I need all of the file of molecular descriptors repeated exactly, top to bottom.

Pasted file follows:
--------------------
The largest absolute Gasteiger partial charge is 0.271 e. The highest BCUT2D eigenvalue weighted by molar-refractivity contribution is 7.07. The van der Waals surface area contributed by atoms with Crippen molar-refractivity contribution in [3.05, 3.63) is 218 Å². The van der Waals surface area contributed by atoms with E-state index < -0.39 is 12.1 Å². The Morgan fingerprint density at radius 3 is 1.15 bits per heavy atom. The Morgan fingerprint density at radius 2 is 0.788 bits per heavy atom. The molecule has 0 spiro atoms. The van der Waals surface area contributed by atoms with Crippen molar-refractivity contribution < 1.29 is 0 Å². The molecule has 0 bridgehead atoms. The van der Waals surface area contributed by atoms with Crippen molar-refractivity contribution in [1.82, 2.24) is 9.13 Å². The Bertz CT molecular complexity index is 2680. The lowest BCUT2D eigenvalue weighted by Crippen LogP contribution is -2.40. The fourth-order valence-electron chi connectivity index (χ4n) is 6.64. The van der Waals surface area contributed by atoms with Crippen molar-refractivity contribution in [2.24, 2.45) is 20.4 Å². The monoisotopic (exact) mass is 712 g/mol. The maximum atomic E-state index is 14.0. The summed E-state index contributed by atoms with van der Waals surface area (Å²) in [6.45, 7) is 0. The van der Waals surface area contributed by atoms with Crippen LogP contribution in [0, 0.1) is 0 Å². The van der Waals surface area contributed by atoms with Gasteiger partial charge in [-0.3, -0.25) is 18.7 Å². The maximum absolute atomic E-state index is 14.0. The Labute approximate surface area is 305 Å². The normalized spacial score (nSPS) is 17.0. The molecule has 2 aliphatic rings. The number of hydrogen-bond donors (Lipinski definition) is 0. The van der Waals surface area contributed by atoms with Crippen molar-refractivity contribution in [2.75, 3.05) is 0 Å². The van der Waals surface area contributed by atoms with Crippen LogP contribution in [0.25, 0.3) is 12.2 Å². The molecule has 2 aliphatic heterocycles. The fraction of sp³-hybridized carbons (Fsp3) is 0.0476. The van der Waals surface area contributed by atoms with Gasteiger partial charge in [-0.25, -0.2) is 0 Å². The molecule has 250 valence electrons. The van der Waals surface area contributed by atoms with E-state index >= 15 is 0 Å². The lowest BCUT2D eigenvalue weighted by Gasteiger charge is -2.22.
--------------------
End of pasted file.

The largest absolute Gasteiger partial charge is 0.271 e. The highest BCUT2D eigenvalue weighted by molar-refractivity contribution is 7.07. The van der Waals surface area contributed by atoms with Crippen molar-refractivity contribution in [3.05, 3.63) is 218 Å². The van der Waals surface area contributed by atoms with E-state index < -0.39 is 12.1 Å². The Morgan fingerprint density at radius 3 is 1.15 bits per heavy atom. The Morgan fingerprint density at radius 2 is 0.788 bits per heavy atom. The molecule has 0 spiro atoms. The van der Waals surface area contributed by atoms with Crippen molar-refractivity contribution < 1.29 is 0 Å². The molecule has 0 bridgehead atoms. The van der Waals surface area contributed by atoms with Crippen molar-refractivity contribution in [1.82, 2.24) is 9.13 Å². The Bertz CT molecular complexity index is 2680. The lowest BCUT2D eigenvalue weighted by Crippen LogP contribution is -2.40. The fourth-order valence-electron chi connectivity index (χ4n) is 6.64. The van der Waals surface area contributed by atoms with Crippen molar-refractivity contribution in [2.24, 2.45) is 20.4 Å². The monoisotopic (exact) mass is 712 g/mol. The maximum atomic E-state index is 14.0. The summed E-state index contributed by atoms with van der Waals surface area (Å²) in [6.45, 7) is 0. The van der Waals surface area contributed by atoms with Crippen LogP contribution in [0, 0.1) is 0 Å². The van der Waals surface area contributed by atoms with Gasteiger partial charge in [-0.3, -0.25) is 18.7 Å². The maximum absolute atomic E-state index is 14.0. The Labute approximate surface area is 305 Å². The normalized spacial score (nSPS) is 17.0. The molecule has 2 aliphatic rings. The number of hydrogen-bond donors (Lipinski definition) is 0. The van der Waals surface area contributed by atoms with Crippen molar-refractivity contribution in [2.75, 3.05) is 0 Å². The van der Waals surface area contributed by atoms with Crippen LogP contribution in [0.25, 0.3) is 12.2 Å². The molecule has 2 aliphatic heterocycles. The fraction of sp³-hybridized carbons (Fsp3) is 0.0476. The van der Waals surface area contributed by atoms with Gasteiger partial charge in [-0.25, -0.2) is 0 Å². The molecule has 250 valence electrons. The van der Waals surface area contributed by atoms with E-state index >= 15 is 0 Å². The lowest BCUT2D eigenvalue weighted by Gasteiger charge is -2.22.